We gave greens 6-11 there first cut on December 13th at 0.3500, 7 weeks post germination. 6 days later you could see the greens start to grow together and I could no longer pull out individual plants, when you tugged on the leaf tissue you would pull out about a 6" strip.


Knitting together



First cut 














The greens that were seeded later (12-15 and 17) are lagging behind that schedule but coming in nicely. They have about 1.5" of roots but there hasn't been much activity in the last 2-3 weeks due to the temperature and the fact we haven't been able to apply and Fertilizer. We covered all the greens with permeable covers last Friday. I'm looking forward to getting the greens rolled out smooth next spring and hoping the covers help everything fill in during early spring. 




Cover up 




Covers on 16 and 17 green 




Tuesday, September 27, 2016

A week in Review

So much has happened in the last week its hard to remember where we started. We went from looking like we might not accomplish anything to seeding our first hole. Monday began as a total wash as we received an inch and a half of rain. Unfortunately the unproductivety spilled over into Tuesday as the course was a muddy mess that morning. By early afternoon it had begun to dry up enough to start the finish work on the 6th Fairway and laying sod around the 6th green.

Wednesday came with sunshine and much to be accomplished. Abe worked on finishing the seed bed prep on the 6th hole, we began ripping, disking and raking the 8th hole and prepping the green surround for sod. We had 3 truck loads of sod delivered on Thursday and Friday which finished off the 7th and 6th green surrounds and wrapped the fairway bunkers on the 6th hole.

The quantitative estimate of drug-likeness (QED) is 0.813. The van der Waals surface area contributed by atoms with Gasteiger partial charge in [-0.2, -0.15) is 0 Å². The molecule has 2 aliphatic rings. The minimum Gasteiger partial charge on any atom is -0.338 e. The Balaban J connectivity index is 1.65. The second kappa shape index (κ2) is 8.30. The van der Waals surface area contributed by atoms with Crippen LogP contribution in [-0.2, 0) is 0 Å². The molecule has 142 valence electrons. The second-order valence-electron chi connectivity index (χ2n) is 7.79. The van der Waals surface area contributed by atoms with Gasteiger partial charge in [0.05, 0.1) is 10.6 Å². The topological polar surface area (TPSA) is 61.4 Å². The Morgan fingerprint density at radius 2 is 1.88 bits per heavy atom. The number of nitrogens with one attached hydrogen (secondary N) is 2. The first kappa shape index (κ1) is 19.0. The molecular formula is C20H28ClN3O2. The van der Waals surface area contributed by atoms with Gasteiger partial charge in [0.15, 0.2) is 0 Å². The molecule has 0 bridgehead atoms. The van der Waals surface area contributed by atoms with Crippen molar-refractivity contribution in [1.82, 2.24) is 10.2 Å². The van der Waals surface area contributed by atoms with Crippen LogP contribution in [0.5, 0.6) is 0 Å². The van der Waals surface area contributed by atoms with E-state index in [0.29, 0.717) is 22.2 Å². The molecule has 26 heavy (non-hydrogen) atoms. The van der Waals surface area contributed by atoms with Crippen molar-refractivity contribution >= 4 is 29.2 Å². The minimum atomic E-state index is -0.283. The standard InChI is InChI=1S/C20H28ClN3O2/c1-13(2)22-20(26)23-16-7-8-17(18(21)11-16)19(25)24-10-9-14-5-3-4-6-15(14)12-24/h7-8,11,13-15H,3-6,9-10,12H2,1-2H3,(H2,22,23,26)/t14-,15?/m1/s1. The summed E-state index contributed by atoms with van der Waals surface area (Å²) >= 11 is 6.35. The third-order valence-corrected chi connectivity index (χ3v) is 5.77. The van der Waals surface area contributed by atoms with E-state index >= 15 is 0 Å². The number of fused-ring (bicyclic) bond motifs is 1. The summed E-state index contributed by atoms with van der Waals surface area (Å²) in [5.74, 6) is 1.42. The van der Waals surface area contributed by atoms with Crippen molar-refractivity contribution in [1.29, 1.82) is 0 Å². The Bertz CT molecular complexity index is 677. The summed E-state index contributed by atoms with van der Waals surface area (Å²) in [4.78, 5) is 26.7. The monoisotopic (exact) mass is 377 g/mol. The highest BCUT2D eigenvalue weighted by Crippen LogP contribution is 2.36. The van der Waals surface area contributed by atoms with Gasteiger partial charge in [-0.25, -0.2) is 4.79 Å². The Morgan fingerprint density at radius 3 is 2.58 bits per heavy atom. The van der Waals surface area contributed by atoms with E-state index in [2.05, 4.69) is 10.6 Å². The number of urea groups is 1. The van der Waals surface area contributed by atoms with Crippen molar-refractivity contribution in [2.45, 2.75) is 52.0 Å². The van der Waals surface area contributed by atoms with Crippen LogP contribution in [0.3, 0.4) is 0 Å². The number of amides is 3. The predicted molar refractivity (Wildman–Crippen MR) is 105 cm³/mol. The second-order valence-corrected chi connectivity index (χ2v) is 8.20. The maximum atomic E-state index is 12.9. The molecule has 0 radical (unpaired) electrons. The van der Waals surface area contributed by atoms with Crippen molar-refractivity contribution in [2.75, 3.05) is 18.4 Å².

We also spent Thursday and Friday doing final seedbed prep for 6 Rough and Fairway. It felt really good to see everything come together. As if all that wasn't enough we also began pouring cart paths this week and cleaning up the weeds on holes 9 and 10 to get them ready to rip.

By Saturday we were finally ready to seed the 6th hole. It was very exciting and was a huge step. After calibrating the spreaders and one or two hiccups seed was down and ready for water. It was a dusty mess but after spinning the heads a few times everything tightened up and we were able to build up soil moisture. Now its just time to wait and let the seed do its job.

Beginning the Sod on 6 Green Surround 

Lightly tilling 9 to clean up dead grass 
Sod around 8 Green Surround 

6 Green surround and Bunker being wrapped 

Bunker Complex with a bonus pot bunker sitting on top

Good looking Par 5 
Ripping 8 Fairway 
Cleaning up rocks on 8 

Cart paths going in 

Seed going down 

Let the water fly 





Monday, September 19, 2016

Drivable Par 4

There is much going on at the course this week. We've begun laying sod around green surrounds, prepping fairways for seed, installing drainage in bunkers and cart paths should be going down this week. Pictures will be forthcoming of all this excitement very soon but I'd like to take a minute and present the 9th hole first.

The Par 4 9th hole is a drivable par 4 at just over 330 yards. Temptation, folly, and reward liter this hole. Longer golfers will be aiming for the green while there wiser partners will choose a hybrid or fairway wood. A perfect drive will give you the opportunity to roll onto the green but a little left or a little right and you might wind up with bogey rather than birdie. Bunkers with high banks line the right side of the fairway while the left side slopes dow severely and is guarded by pot bunkers making for awkward and unpredictable recovery shots.

As the grow in continues I will update these posts with pictures of these holes sodded and seeded.